“It was such a different experience as a teenager than as an adult. Your world is the people you see and the things you do outside your house when you're that age. I wanted people to see what it was like for all of that to just stop,” says Gollub, who was constantly journaling and drawing during lockdown. She felt it was necessary to document what was happening around her and how she was feeling at the time. “This was a really cool snapshot for me. I’m really glad I have that,” she says about her poem.

In Edith Gollub's poem “Seven Months at This Berry Blue Desk” she writes:
"I sit in my emerald prom dress at my desk,
Laughing with friends over a call.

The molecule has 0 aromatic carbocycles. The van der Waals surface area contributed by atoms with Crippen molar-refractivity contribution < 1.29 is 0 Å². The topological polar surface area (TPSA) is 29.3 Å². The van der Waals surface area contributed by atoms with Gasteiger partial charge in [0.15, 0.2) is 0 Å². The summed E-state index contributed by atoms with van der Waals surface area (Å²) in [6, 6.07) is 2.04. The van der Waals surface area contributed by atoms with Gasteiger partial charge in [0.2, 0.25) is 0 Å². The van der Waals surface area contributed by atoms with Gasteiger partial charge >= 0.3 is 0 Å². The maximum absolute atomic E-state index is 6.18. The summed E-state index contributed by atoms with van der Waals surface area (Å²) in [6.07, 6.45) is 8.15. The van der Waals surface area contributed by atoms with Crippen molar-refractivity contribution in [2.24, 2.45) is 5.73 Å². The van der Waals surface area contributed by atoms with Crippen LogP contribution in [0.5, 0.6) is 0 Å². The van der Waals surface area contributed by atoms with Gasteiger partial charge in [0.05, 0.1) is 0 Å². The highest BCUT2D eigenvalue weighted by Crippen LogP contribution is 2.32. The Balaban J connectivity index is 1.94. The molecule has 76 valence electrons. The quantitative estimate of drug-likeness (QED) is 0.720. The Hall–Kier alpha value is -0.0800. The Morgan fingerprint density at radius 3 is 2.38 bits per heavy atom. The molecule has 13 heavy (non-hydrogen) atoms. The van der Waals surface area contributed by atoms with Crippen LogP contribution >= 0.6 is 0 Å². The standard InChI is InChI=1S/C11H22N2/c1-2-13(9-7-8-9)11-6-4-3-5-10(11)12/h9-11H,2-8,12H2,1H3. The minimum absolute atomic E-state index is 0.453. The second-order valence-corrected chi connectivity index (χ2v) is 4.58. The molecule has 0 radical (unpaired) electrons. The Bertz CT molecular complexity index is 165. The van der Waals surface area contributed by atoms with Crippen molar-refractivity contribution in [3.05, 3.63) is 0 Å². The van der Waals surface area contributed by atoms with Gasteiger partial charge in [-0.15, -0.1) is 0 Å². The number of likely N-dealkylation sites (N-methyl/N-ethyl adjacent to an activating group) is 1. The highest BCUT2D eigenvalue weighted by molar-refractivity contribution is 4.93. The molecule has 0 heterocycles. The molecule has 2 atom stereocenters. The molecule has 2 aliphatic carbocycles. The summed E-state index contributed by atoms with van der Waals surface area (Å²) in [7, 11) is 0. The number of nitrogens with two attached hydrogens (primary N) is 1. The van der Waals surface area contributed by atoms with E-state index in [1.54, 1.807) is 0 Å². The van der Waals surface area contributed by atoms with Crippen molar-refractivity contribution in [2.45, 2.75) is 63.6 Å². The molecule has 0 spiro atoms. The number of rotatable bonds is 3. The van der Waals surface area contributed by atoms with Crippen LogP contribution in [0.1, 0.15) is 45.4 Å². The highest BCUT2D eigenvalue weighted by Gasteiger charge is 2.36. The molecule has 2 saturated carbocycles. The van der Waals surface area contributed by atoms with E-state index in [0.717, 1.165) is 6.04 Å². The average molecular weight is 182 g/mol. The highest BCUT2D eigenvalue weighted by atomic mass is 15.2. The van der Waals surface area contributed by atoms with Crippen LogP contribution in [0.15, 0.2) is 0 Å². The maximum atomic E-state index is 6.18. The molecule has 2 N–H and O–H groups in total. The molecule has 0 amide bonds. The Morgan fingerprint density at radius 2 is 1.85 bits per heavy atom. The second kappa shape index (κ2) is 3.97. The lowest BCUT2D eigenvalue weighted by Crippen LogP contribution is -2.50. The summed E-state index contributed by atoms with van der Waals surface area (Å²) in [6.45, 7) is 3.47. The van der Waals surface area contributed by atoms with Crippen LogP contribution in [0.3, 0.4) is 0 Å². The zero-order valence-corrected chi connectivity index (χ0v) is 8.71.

'At least we still have senior year,'
A reassurance that dies as the months pass by."

Even though pandemic-related disruptions during her junior year made it hard for her to get all the information she needed for college applications, Gollub is suddenly a sophomore majoring in chemistry at University of California, Merced. This year, she is sharing an apartment with friends and interning at a research lab. 

“It feels like life is moving very quickly,” says Gollub.

Reflection and documentation improves learning

Schulten says that some teachers who want to do an assignment similar to Coming of Age in 2020 may add parameters so it’s easier to do with limited class time. 

For example, some teachers may have students look through the photos on their phone, pick out one image that they feel represents their year or week, and then write an artist statement about why they chose that particular image. 

“The artist statement is key,” advises Schulten. “No matter how you scale it up or down, don't get rid of that.”